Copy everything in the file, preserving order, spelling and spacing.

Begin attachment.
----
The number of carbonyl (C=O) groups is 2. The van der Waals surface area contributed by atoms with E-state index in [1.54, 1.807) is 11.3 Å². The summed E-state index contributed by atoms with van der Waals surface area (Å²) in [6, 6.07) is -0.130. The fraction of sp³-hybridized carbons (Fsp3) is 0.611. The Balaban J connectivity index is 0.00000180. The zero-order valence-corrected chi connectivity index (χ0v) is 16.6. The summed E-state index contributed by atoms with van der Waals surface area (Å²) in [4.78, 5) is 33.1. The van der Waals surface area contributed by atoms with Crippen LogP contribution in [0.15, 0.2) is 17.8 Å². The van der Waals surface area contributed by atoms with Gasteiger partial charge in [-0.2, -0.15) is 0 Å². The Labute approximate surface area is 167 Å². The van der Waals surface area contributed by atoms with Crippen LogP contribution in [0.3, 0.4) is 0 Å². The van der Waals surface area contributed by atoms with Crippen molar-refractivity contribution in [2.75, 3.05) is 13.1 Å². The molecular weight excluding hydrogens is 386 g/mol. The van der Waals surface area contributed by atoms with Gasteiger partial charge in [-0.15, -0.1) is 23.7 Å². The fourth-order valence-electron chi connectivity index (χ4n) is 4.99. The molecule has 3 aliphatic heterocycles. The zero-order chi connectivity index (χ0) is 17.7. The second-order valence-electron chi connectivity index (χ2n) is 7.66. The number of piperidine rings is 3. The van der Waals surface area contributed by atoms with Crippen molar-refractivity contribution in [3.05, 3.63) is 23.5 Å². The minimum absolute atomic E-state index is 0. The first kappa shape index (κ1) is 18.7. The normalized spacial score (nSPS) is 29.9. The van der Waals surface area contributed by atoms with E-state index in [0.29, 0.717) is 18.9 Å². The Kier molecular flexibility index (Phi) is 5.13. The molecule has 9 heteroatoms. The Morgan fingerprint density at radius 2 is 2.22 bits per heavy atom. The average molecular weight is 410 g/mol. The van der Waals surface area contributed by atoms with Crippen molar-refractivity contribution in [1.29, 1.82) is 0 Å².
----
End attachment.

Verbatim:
The number of carbonyl (C=O) groups is 2. The van der Waals surface area contributed by atoms with E-state index in [1.54, 1.807) is 11.3 Å². The summed E-state index contributed by atoms with van der Waals surface area (Å²) in [6, 6.07) is -0.130. The fraction of sp³-hybridized carbons (Fsp3) is 0.611. The Balaban J connectivity index is 0.00000180. The zero-order valence-corrected chi connectivity index (χ0v) is 16.6. The summed E-state index contributed by atoms with van der Waals surface area (Å²) in [4.78, 5) is 33.1. The van der Waals surface area contributed by atoms with Crippen LogP contribution in [0.15, 0.2) is 17.8 Å². The van der Waals surface area contributed by atoms with Gasteiger partial charge in [-0.2, -0.15) is 0 Å². The Labute approximate surface area is 167 Å². The van der Waals surface area contributed by atoms with Crippen LogP contribution in [0.3, 0.4) is 0 Å². The van der Waals surface area contributed by atoms with Crippen molar-refractivity contribution in [2.75, 3.05) is 13.1 Å². The molecular weight excluding hydrogens is 386 g/mol. The van der Waals surface area contributed by atoms with Gasteiger partial charge in [-0.15, -0.1) is 23.7 Å². The fourth-order valence-electron chi connectivity index (χ4n) is 4.99. The molecule has 3 aliphatic heterocycles. The zero-order chi connectivity index (χ0) is 17.7. The second-order valence-electron chi connectivity index (χ2n) is 7.66. The number of piperidine rings is 3. The van der Waals surface area contributed by atoms with Crippen molar-refractivity contribution in [3.05, 3.63) is 23.5 Å². The minimum absolute atomic E-state index is 0. The first kappa shape index (κ1) is 18.7. The normalized spacial score (nSPS) is 29.9. The van der Waals surface area contributed by atoms with E-state index in [0.29, 0.717) is 18.9 Å². The Kier molecular flexibility index (Phi) is 5.13. The molecule has 9 heteroatoms. The Morgan fingerprint density at radius 2 is 2.22 bits per heavy atom. The average molecular weight is 410 g/mol. The van der Waals surface area contributed by atoms with Crippen molar-refractivity contribution in [1.29, 1.82) is 0 Å².